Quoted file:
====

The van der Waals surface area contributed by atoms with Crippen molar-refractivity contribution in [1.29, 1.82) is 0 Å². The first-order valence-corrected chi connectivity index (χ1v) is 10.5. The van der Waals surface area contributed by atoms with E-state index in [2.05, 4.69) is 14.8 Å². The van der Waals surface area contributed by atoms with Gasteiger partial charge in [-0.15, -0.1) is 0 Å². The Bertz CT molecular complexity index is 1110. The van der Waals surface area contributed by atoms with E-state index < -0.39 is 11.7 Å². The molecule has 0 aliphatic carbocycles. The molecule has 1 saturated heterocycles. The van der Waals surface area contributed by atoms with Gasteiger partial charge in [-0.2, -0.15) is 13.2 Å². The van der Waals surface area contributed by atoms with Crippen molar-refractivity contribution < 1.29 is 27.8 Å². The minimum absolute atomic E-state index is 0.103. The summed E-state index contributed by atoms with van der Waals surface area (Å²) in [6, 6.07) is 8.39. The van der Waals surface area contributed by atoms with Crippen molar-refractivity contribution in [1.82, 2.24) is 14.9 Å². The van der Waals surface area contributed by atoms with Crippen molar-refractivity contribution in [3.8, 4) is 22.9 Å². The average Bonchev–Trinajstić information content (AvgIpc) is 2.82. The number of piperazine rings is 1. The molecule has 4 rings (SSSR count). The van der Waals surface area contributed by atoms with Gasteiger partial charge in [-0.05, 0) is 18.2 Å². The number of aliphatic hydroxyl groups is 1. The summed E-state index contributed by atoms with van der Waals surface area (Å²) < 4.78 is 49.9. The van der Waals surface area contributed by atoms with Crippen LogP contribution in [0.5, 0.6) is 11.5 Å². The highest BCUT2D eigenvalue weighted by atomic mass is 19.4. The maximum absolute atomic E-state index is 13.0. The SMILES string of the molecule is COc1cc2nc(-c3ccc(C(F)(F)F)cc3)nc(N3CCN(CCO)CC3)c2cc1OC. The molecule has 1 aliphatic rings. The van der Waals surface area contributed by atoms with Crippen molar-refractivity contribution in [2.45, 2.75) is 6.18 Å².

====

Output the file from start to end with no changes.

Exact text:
The van der Waals surface area contributed by atoms with Crippen molar-refractivity contribution in [1.29, 1.82) is 0 Å². The first-order valence-corrected chi connectivity index (χ1v) is 10.5. The van der Waals surface area contributed by atoms with E-state index in [2.05, 4.69) is 14.8 Å². The van der Waals surface area contributed by atoms with Gasteiger partial charge in [-0.15, -0.1) is 0 Å². The Bertz CT molecular complexity index is 1110. The van der Waals surface area contributed by atoms with E-state index < -0.39 is 11.7 Å². The molecule has 0 aliphatic carbocycles. The molecule has 1 saturated heterocycles. The van der Waals surface area contributed by atoms with Gasteiger partial charge in [-0.2, -0.15) is 13.2 Å². The van der Waals surface area contributed by atoms with Crippen molar-refractivity contribution < 1.29 is 27.8 Å². The minimum absolute atomic E-state index is 0.103. The summed E-state index contributed by atoms with van der Waals surface area (Å²) in [6, 6.07) is 8.39. The van der Waals surface area contributed by atoms with Crippen molar-refractivity contribution in [1.82, 2.24) is 14.9 Å². The van der Waals surface area contributed by atoms with Crippen molar-refractivity contribution in [3.8, 4) is 22.9 Å². The average Bonchev–Trinajstić information content (AvgIpc) is 2.82. The number of piperazine rings is 1. The molecule has 4 rings (SSSR count). The van der Waals surface area contributed by atoms with Gasteiger partial charge in [-0.05, 0) is 18.2 Å². The number of aliphatic hydroxyl groups is 1. The summed E-state index contributed by atoms with van der Waals surface area (Å²) < 4.78 is 49.9. The van der Waals surface area contributed by atoms with Crippen LogP contribution in [0.5, 0.6) is 11.5 Å². The highest BCUT2D eigenvalue weighted by atomic mass is 19.4. The maximum absolute atomic E-state index is 13.0. The SMILES string of the molecule is COc1cc2nc(-c3ccc(C(F)(F)F)cc3)nc(N3CCN(CCO)CC3)c2cc1OC. The molecule has 1 aliphatic rings. The van der Waals surface area contributed by atoms with Crippen molar-refractivity contribution in [2.45, 2.75) is 6.18 Å².